When rock music endures long enough, it becomes classic; hip-hop mellows into old-school. But how are pop stars, human vessels of everything shiny and ephemeral, supposed to stay?
“Not everyone is coming to the future, not everyone is coming from the past/Not everyone can come into the future, not everyone that’s here is gonna last,” Madonna coos robotically on the roiling dancehall jam “Future.” The second half of that couplet, at least, is literally true: Contemporaries like Prince and Whitney and Michael are gone; the ones who survived have largely left the game.
At 60, Madonna mostly stands alone, if she could ever really be said to have peers at all. And she still has a lot to say on Madame X’s 15 tracks — about modern narcissism (on the piano-glitchy ballad “Dark Ballet”), geopolitics (the spare, rattling “Batuka”), and giving voice to the voiceless (the flamenco-kissed “Killers Who Are Partying”). The state-of-the-union screed “God Control” swings from shimmery roller disco to full agit-opera, with simulated gunshots. Subtle is not the word; while it’s hard to question her sincerity, you wonder what Madonna fan needs to be told to “wake up” to the world’s injustices in 2019. Material girls and boys might find simpler pleasure in songs like the swaying lead single, “Medellín,” with its echoes of “La Isla Bonita,” and the breezy intimacy of bedroom lullabies “Crave” and “Crazy.”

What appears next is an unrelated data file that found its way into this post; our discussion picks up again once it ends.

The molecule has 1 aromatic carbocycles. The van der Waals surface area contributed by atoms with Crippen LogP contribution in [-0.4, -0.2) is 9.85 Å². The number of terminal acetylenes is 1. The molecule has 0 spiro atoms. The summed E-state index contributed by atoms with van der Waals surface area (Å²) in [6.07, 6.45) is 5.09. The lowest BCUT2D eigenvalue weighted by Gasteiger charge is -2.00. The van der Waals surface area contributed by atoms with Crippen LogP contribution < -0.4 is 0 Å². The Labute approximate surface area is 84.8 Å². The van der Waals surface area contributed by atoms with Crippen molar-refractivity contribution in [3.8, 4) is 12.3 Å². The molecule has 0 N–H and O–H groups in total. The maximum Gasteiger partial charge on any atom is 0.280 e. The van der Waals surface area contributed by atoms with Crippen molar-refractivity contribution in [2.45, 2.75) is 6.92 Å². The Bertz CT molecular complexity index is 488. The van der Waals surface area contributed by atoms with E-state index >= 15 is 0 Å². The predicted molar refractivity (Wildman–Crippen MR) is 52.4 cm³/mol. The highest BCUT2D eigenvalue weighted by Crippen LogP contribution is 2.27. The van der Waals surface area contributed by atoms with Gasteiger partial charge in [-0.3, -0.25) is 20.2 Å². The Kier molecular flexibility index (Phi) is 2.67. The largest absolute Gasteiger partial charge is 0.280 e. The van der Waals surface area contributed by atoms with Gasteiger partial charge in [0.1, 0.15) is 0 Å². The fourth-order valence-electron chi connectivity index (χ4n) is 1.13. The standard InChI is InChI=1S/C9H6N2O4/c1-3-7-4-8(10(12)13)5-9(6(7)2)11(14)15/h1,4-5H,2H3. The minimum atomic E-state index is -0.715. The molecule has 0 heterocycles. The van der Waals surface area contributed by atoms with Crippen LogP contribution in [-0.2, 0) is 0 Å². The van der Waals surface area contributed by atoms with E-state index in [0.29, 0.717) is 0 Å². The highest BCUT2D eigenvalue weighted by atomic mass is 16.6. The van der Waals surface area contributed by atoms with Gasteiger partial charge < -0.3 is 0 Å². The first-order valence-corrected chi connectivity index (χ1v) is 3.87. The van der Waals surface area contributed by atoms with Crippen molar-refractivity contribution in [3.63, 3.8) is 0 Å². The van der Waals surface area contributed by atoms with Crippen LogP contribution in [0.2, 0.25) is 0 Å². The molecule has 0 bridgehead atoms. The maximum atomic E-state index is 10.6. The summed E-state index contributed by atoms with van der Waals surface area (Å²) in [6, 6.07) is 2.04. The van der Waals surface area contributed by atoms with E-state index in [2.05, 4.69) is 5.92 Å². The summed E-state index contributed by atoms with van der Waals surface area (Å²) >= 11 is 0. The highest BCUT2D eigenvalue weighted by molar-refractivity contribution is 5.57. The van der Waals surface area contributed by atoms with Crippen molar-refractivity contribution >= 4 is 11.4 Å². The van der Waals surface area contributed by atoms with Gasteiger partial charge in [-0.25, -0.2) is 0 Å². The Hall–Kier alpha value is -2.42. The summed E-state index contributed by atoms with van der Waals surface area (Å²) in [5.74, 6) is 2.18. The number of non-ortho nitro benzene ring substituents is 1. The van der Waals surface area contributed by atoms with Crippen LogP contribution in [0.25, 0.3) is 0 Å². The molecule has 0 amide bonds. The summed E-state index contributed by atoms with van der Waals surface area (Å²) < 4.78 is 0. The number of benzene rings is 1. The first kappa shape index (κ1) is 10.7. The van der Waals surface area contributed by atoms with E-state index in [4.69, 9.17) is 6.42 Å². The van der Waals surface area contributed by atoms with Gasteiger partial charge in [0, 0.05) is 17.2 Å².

Latin rhythms figure heavily on the whole album — a side effect, maybe, of her primary residency in Portugal over the past few years. But its global sounds and millennial guest stars, including rappers Quavo and Swae Lee, can feel more like obligatory flag-planting than organic evolution. As an artist, Madonna owes nothing to some ageist, retrograde idea of what she’s allowed to be; if only Madame felt like a more compelling rebuttal to all that. B-